As the Bush administration comes to a close, the question of what the president got wrong is probably best answered with a short list of what he got right. It's a tough record to compile. On the domestic policy front, many of the president's signature initiatives, including No Child Left Behind and Social Security reform, flopped, while the results of others, including Bush's tax cuts, remain ideologically fraught. On the international scene, even the administration's less bellicose attitude toward diplomacy of late (talks with Iran, for example) has done little to neutralize the chaos wrought by the invasion of Iraq, the foreign policy effects of which extend well outside of Mesopotamia. Even so, the president has accomplished some positive things along the way, though even these come with caveats. Herewith:
Humanitarian Aid in Africa
In his 2003 State of the Union address, President Bush announced the President's Emergency Plan for AIDS Relief (PEPFAR), a $15 billion global program to fight HIV/AIDS—the largest international effort in history created to fight a disease. In July 2008, Congress passed a $48 billion reauthorization that adds significant funding for tuberculosis and malaria. Frequent administration critic Sen. Joe Biden (D-Del.) has called PEPFAR "the single most significant thing the president has done."
The effort is part of Bush's emphasis on foreign aid, particularly within Africa. In the president's first term, the US more than doubled development assistance to Africa and helped secure $34 billion in debt relief for 19 African countries. Today, foreign aid across the globe is three times what it was upon Bill Clinton's departure, though it is still lower, as a percentage of GDP, than most developed nations.
But PEPFAR, the centerpiece of Bush's Africa outreach, has come under considerable criticism. Thousands of Africans get free antiretroviral drugs that would otherwise cost thousands of dollars per month, but the White House has insisted that huge chunks of PEPFAR's budget go to abstinence-only education, and that none of it go to programs that promote needle exchanges and condom distribution.
Before President Bush got Katrina wrong, he got the Indian Ocean tsunami right. After an initially sluggish response, he appointed presidents Bill Clinton and George H.W. Bush to lead fundraising efforts, and eventually one-third of all US households donated to the relief effort. The median contribution, he said, was less than $100. In total, Americans donated $700 million, which was matched by $950 million more from the federal government. Sixteen thousand US military personnel, dozens of US ships, and more than 100 aircraft were dedicated to tsunami recovery, at a cost the State Department estimates at $5 million a day. By comparison, $114 billion was budgeted for Katrina recovery. The war in Iraq costs more than $2 billion every week.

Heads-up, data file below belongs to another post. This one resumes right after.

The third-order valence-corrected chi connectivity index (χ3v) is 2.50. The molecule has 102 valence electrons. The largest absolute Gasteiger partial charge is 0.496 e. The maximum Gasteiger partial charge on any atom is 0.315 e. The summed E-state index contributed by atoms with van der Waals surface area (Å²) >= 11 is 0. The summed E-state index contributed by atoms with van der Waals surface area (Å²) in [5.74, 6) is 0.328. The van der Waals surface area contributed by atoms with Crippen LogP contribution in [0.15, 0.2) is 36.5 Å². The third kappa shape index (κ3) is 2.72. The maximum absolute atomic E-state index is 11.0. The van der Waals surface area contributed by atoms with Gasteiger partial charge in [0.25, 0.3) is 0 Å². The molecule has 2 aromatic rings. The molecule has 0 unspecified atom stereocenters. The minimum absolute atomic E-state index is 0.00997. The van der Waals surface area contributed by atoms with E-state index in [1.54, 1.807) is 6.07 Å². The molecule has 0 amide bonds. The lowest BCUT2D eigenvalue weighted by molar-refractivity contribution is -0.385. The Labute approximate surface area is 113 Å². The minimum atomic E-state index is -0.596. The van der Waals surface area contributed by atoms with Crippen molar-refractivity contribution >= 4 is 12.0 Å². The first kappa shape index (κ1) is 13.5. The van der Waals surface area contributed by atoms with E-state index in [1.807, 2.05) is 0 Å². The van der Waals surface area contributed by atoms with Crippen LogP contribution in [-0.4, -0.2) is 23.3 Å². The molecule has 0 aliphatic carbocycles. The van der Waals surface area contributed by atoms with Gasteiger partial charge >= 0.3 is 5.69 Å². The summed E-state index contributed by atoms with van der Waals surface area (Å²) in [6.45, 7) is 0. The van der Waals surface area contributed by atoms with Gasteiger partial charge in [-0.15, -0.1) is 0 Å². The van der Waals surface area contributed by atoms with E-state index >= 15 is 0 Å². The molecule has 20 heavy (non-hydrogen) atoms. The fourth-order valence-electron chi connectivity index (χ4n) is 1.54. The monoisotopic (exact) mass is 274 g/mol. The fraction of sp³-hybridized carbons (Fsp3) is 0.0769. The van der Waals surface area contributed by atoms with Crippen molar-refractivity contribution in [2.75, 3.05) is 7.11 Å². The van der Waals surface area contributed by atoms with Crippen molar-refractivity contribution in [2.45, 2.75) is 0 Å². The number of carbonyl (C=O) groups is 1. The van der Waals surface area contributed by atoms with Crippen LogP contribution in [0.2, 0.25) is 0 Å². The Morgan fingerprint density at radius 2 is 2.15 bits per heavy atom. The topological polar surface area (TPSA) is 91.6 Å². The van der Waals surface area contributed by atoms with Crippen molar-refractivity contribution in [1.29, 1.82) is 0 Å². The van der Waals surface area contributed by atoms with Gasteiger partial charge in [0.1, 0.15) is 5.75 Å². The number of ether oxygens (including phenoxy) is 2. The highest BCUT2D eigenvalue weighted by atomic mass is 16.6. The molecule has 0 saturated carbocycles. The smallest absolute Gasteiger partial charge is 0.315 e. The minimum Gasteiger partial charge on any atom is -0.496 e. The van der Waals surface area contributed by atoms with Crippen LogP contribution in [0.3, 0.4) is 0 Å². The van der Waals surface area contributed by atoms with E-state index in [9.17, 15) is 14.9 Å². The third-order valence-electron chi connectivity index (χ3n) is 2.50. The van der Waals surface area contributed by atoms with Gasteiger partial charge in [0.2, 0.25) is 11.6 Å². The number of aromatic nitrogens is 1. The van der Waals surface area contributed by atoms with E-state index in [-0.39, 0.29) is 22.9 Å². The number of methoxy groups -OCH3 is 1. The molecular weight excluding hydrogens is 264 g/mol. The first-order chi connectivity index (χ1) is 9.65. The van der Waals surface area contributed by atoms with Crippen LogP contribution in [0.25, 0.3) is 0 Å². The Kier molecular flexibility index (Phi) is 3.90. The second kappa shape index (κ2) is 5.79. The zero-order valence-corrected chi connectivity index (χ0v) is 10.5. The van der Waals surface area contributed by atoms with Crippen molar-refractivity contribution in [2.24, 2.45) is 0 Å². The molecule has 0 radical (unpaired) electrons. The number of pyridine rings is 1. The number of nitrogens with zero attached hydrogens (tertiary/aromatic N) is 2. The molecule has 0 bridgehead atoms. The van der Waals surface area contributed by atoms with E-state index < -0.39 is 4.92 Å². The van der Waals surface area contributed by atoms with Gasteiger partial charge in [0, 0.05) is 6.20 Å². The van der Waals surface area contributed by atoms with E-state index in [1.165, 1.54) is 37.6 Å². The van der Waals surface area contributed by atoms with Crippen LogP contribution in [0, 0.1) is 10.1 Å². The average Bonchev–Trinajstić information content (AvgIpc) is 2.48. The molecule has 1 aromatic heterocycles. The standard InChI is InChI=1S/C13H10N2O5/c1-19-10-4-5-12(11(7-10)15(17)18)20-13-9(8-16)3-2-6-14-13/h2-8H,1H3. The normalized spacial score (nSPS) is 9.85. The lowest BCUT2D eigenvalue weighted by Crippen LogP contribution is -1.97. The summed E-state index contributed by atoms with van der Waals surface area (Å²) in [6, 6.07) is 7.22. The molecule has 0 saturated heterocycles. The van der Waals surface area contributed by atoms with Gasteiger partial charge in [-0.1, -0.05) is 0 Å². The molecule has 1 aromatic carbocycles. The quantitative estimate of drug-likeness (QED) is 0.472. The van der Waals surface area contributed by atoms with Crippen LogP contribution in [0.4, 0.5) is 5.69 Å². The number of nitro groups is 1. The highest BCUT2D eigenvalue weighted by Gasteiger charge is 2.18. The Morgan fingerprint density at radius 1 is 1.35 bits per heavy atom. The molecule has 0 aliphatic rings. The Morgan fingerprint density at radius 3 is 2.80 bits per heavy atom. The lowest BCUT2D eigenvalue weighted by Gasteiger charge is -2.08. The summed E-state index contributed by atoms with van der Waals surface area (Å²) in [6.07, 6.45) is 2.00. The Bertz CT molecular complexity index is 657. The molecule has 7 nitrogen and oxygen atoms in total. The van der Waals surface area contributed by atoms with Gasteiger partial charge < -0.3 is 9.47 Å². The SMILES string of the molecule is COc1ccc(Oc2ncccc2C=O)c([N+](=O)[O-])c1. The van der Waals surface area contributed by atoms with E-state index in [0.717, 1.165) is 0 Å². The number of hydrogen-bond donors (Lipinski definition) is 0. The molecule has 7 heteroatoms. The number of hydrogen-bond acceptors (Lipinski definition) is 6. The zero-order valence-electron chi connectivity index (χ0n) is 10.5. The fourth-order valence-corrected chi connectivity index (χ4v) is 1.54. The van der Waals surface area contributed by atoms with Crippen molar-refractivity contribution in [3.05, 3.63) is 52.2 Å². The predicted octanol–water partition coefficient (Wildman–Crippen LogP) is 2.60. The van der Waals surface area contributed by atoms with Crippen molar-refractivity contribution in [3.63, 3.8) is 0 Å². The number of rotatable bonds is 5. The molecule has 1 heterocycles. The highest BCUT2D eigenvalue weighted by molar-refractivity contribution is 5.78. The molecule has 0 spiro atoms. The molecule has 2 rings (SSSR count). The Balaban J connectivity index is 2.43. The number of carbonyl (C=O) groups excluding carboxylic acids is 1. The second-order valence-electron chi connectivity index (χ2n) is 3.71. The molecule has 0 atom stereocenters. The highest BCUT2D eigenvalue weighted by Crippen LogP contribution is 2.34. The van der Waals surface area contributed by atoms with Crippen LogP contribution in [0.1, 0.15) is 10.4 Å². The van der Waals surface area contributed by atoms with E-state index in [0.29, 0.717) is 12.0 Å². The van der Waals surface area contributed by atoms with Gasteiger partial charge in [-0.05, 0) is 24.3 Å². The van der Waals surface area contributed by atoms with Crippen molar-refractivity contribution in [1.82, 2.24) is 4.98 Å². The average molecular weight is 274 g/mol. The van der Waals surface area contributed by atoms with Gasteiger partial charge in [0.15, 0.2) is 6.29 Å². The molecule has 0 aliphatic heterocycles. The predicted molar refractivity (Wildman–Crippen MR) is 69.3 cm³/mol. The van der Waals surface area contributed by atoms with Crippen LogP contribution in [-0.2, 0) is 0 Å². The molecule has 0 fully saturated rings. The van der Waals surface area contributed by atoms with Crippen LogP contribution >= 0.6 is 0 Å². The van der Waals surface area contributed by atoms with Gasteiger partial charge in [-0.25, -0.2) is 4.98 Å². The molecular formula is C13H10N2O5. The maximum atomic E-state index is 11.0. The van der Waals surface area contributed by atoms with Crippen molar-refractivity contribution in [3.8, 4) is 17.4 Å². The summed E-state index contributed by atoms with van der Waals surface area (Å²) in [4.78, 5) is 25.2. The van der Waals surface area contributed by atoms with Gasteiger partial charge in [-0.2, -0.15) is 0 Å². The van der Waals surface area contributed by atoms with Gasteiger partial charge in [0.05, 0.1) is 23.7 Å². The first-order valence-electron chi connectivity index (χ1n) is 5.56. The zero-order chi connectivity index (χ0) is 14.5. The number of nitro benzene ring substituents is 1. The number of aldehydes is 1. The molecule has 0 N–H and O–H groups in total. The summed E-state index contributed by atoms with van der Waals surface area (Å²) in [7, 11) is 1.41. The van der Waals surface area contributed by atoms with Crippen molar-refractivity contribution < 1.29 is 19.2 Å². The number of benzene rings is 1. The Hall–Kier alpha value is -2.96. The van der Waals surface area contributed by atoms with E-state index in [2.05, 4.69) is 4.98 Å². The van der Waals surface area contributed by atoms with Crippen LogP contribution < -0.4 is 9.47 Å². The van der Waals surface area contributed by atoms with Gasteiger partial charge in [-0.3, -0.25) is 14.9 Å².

Announcing his 2006 decision to designate a group of remote Hawaiian islands as the world's largest marine reserve, President Bush said, "It's larger than 46 of our 50 states, and more than seven times larger than all our national marine sanctuaries combined. This is a big deal."
And indeed it was. Even environmentalists applauded the administration's decision. The area is home to 7,000 species of marine life, including endangered Hawaiian monk seals and threatened green sea turtles. By 2011 diving in the area will be regulated and sport and commercial fishing will be eliminated.
The problem? The Bush administration followed the designation by slashing the cleanup budget in the area from $2.1 million in 2005 to just $400,000 a year through 2008. As a result, debris removal is no longer keeping pace with the 57 tons of garbage that ocean currents are estimated to bring into the area each year. Before the designation as a protected area, 102 tons of debris were being removed annually, meaning the area was getting cleaner. Today, just 35 tons are being removed each year, meaning it is getting dirtier.
And there is, of course, one final fact. The administration took no meaningful action on global warming over the course of its eight years, which may render all of its scant environmental good deeds moot.
Executive Branch Diversity
President Bush has appointed more women and minorities to high-level posts than any other president in history. Everyone can point to his two African American secretaries of state, Colin Powell and Condoleezza Rice, as well as his Hispanic attorney general, Alberto Gonzales. But a number of lesser-known Cabinet secretaries also broke the old-boy mold. His commerce secretary, Carlos Gutierrez, is a Cuban-born businessman. His past and present transportation secretaries have been an Asian American man (Norman Mineta) and a woman (Mary Peters). His education secretaries have been an African American man (Rod Paige) and a woman (Margaret Spellings). His labor secretary, Elaine Chao, was the first Asian American woman in US history to be appointed to a Cabinet post.
Unfortunately, Bush's diverse picks did not always do the country proud. Gonzales presided over the politicization of the Department of Justice and provided the administration with a legal rationale for detainee torture. Former Housing and Urban Development chief Alphonso Jackson, another Bush hand from Texas, allegedly used his post to hand out contracts to friends and political allies. He left office under investigation by an inspector general, the FBI, and the Justice Department.
Correction: Due to an editing error, the original version of this story was titled "Five Good Things Bush Has Done." The author was only able to find four. We regret the fuzzy math.